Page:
It's an oft-told story in the general sense, and even the idea of telling it from the point of view of the kid who is right on the cusp of understanding what's going on has some miles on it. In this case, that perspective doesn't hold the filmmakers back in either a positive or negative sense, but it also doesn't contribute much - there's no aspect of the story that ever feels hidden, kept out of Joe's view, and relatively little sense of his life and how it's disrupted. That's no knock on Ed Oxenbould, the young actor with a certain resemblance to the director, who plays the part's sweet, admiring ignorance well and makes the frustrated, confused outbursts seem genuine; he's fine. If anything, he should have more to do; too often, Dano just cuts to him in the middle of a scene where what's going on with the adults is quite clear seemingly just to remind the audience that he's there and doesn't entirely know what's going on.

Full review at EFC.

Gräns (Border)

* * * ¾ (out of four)
Seen 19 October 2018 in the Brattle Theatre (Independent Film Festival Boston Fall Focus, DCP)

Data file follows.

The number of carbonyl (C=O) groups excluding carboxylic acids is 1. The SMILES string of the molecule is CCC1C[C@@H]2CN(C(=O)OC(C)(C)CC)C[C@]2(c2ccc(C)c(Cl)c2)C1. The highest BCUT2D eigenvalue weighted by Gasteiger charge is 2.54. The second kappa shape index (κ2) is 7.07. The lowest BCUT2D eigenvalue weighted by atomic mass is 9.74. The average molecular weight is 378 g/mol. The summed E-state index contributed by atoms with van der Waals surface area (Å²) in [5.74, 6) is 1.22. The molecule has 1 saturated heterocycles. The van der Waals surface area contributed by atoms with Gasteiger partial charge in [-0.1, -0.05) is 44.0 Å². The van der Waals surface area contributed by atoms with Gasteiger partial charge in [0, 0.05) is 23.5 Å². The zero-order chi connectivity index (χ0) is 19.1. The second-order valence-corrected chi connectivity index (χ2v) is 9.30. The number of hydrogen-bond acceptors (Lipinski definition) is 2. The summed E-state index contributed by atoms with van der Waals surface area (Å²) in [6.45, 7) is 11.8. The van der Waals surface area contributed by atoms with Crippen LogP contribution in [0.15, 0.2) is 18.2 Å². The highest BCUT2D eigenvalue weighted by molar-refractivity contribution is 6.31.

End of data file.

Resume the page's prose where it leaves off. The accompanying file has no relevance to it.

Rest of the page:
Based upon a short story from the writer of Let the Right One In and adapted by the filmmakers behind Shelley, Border certainly has the pedigree to be fine art-house horror, though that's no guarantee - hitting the right balance of myth and metaphor is tricky business. Happily, this one is genuinely peculiar from the start and reveals more intriguing, resonant depths even as it builds its mythology in detail.

It introduces the audience to Tina (Eva Melander), who is not exactly the most welcoming face to be greeted with upon arrival in Sweden, but the local border guards keep her up front for a reason: She's got an uncanny ability to identify smugglers and those trying to evade customs, able to smell the shame and fear on them - most recently, finding a memory card full of child pornography that has the head of a task force (Ann Petrén) eager to have her help find the source. She's never wrong, at least until Vore (Eero Milonoff) passes by her post, sharing the same sort of features as Tina and setting off her radar in a way that her housemate and presumed boyfriend Roland (Jörgen Thorsson) does not. It raises a lot of questions that her father (Sten Ljunggren) has long avoided answering.

Though Border impresses in a lot of ways, the way it immerses the audience in its supernatural world by emphasizing details that are human and even almost mundane is key. That balance is established right away, as director Ali Abbasi takes something as familiar as customs and lets Tina be an odd part of it - lots of zooms to her lumpy face and frantic sniffing - and it not only grounds the fantasy in something real, but it establishes something important in how integrated and unquestioned Tina's abilities are; that may be in the background, but it's a crucial part of Tina's part of the story. Abbasi's approach lets him stretch and push the edge a little further, so that the audience is ready when the moments of horror and wonder come.

Full review at EFC.